Made of iron 

A dozen Whistler locals are taking part in next weekend’s Ironman Canada

You’ve probably seen them swimming around Lost Lake in their wetsuits, riding road bikes up and down the Sea to Sky corridor, running on the Valley Trail.

This year a total of 11 Whistler athletes will be taking part in the annual Ironman Canada competition in Penticton on Aug. 24, competing for personal bests, spots in the world championships, and the fun of it.

Six of the competitors are from three married couples, two competitors are over the age of 60, and the majority of them have competed in more than one Ironman.

The Ironman race starts off with a 3.86 km swim, followed by a 180.2 km bike ride. The last stage is a full marathon of 42.2 km. Although it is one of the most challenging races, the Ironman Canada event routinely attracts more than 2,000 racers from around the world. Not only is it considered to be a good race with excellent volunteer support and beautiful views, it is also a qualifier for the Ironman World Championships held every fall in Kona, Hawaii.

The list of Whistler athletes includes John and Grace Blok, Murray Coates, Ian Goard, Daniel Havens, David and Brandi Higgins, Paul Nicholas, Mae Palm, and Christine and Paul Suter.

Although they all have different reasons for competing in Ironman, and different goals for when they get there, they have one thing in common – training. Although it can take anywhere from eight hours to 14 hours from start to finish, it takes a year of intense training, up to 20 hours a week, to do an Ironman.

Brandi and David Higgins

The husband and wife team of Brandi and David Higgins are taking part in their first Ironman this year. Their goal, says David, is just to finish – "We’d be killed trying to do anything else."

Both are swimmers, and have one marathon, one half-Ironman, and several spring triathlons under their belts. As masters swim coaches, they worked out in the pool with locals who were in training for all kinds of triathlons, including the Ironman, and decided it was something they had to do.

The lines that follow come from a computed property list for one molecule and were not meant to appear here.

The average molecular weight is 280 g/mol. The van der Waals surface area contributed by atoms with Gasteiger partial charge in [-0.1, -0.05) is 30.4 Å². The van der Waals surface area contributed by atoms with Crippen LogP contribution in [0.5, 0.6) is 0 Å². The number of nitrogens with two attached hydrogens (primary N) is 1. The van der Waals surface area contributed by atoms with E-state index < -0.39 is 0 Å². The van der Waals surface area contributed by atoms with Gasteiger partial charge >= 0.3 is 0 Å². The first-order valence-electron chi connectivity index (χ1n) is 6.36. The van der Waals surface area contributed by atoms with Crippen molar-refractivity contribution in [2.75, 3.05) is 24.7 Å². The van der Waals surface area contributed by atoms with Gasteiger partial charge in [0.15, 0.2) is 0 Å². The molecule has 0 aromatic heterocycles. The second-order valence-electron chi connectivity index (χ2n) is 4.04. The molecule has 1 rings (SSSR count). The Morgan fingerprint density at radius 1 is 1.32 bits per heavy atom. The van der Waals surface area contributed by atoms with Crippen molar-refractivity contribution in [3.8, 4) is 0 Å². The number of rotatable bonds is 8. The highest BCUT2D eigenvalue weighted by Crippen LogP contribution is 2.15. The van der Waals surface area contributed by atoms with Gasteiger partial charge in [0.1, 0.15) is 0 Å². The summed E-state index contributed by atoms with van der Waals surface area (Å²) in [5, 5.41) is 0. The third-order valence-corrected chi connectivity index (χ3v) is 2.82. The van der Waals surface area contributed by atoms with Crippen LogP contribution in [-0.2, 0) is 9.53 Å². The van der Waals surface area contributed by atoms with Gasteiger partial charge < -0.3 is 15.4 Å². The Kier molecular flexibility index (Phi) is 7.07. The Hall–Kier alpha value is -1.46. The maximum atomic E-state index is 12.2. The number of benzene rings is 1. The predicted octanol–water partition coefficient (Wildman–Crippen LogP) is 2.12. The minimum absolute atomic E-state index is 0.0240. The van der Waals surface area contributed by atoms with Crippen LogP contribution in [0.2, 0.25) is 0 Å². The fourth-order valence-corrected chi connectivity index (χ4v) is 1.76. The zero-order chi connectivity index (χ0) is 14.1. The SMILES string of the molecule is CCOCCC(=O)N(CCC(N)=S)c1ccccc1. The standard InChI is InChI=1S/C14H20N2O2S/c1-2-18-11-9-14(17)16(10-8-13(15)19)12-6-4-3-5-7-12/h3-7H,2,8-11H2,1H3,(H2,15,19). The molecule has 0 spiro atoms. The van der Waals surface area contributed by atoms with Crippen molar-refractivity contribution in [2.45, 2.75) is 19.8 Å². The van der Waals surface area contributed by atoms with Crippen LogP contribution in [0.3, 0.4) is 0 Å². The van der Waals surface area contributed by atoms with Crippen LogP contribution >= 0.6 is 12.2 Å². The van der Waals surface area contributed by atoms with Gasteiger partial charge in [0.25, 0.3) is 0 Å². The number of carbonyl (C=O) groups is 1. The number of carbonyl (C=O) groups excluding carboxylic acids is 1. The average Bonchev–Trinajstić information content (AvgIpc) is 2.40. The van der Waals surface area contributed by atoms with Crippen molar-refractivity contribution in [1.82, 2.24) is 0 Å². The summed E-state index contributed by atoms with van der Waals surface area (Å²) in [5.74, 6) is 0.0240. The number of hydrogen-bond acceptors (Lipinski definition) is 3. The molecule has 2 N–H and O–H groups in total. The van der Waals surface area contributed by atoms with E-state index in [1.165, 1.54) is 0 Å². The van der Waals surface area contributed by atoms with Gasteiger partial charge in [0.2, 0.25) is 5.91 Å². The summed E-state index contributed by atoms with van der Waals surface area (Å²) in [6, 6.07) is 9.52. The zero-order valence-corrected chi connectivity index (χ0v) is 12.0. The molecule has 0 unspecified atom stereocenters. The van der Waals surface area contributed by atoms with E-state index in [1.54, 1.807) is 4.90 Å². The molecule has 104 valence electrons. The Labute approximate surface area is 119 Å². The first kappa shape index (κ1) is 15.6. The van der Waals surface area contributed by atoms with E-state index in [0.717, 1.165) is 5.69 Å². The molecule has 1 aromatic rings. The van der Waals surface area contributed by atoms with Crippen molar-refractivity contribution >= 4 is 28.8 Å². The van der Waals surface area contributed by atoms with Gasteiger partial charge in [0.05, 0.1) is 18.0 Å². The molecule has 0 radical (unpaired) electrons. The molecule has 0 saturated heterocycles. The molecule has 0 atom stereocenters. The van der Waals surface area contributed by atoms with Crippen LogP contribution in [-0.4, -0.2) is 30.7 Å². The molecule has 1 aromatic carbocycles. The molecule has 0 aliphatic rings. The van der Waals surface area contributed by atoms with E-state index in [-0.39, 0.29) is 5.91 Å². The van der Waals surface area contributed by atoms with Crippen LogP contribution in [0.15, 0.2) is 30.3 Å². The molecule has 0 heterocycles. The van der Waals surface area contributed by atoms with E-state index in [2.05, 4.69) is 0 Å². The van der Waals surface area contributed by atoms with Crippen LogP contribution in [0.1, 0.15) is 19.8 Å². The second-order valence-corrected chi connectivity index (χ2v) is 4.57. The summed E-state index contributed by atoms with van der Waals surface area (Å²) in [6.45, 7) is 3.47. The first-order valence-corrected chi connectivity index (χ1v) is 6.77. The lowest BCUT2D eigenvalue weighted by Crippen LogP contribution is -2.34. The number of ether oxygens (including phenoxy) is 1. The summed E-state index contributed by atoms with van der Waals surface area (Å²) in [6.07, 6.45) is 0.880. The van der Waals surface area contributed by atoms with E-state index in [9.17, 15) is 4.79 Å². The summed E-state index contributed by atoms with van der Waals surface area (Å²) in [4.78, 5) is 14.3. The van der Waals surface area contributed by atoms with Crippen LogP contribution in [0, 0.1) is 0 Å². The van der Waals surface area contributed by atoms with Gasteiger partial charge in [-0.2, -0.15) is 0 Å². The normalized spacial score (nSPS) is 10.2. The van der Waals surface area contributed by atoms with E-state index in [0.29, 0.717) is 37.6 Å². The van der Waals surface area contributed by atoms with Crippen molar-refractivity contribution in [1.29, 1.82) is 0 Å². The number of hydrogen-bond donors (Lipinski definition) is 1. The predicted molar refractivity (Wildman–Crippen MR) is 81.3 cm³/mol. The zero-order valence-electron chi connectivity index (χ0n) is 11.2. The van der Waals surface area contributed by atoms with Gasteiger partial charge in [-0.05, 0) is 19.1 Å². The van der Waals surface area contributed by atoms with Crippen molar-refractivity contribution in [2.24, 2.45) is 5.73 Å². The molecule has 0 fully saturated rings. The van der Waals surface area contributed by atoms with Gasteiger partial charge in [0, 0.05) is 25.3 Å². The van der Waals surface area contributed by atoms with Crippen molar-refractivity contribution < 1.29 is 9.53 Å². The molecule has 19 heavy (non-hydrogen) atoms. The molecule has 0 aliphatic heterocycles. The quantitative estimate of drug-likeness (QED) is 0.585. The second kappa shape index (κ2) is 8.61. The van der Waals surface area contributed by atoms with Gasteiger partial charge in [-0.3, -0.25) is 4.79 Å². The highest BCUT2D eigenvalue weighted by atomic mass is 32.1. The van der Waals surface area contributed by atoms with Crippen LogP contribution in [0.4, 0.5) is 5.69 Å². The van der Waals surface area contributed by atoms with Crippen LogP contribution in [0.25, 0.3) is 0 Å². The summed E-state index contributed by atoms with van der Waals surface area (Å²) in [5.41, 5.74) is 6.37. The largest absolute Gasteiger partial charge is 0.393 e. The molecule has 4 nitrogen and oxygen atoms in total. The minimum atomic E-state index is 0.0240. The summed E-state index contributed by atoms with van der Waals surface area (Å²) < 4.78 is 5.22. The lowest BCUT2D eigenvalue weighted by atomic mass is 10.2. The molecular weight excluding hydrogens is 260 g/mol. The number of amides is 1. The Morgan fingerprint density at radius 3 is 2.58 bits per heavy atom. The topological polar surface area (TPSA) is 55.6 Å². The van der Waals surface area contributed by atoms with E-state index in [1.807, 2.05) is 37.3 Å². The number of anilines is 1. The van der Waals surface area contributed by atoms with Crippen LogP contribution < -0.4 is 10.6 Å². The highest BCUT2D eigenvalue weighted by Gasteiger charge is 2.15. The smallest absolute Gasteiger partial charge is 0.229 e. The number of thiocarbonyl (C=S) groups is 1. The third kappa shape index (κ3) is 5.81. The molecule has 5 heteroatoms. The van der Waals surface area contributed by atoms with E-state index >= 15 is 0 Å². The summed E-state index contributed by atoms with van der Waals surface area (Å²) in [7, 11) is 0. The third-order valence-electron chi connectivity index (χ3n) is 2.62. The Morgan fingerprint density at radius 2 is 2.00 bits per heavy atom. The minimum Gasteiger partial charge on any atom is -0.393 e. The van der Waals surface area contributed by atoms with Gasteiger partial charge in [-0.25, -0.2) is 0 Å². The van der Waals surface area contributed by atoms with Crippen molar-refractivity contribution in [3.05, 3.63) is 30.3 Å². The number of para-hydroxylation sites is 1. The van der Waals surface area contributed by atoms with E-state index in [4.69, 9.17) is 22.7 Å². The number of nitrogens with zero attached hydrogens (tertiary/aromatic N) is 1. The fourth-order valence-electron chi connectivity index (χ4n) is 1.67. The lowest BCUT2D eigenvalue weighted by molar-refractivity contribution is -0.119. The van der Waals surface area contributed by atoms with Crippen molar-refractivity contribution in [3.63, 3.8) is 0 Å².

Since then they have put in between 10 and 20 hours a week of cross-training – running, cycling and swimming – to get ready for Aug. 24.

David’s goal is to finish between 11 and 12 hours.

He is enjoying the training, and is amazed that he can go out for a 120 km bike ride or a two and a half hour run and still feel strong.

"Of course putting it together is going to be the challenge," he said.

Higgins says the support from the community and other Ironman competitors has been amazing, with groups of eight or nine people swimming across Alta Lake, going for road rides, and running on the Valley Trail. When you don’t feel like training, those people get you up and out the door, he said. They’ve also helped with advice on everything from nutrition to race strategies.

"It’s a good group, and that makes it quite a lot of fun," he said. "It’s hard to imagine, but I am having fun."

For Brandi, Ironman is a personal test.

"Mostly I just want to see if I can survive it," she said. "It’s a challenge to see how far I can get. It’s taken a whole year to get this far, and you don’t go through something like this for a year not to finish."

She says she feels ready, although she admits that she has no idea what to expect on race day.

"I’m nervous, definitely, and a little bit excited. Right now I’m too tired to be much of anything," she said.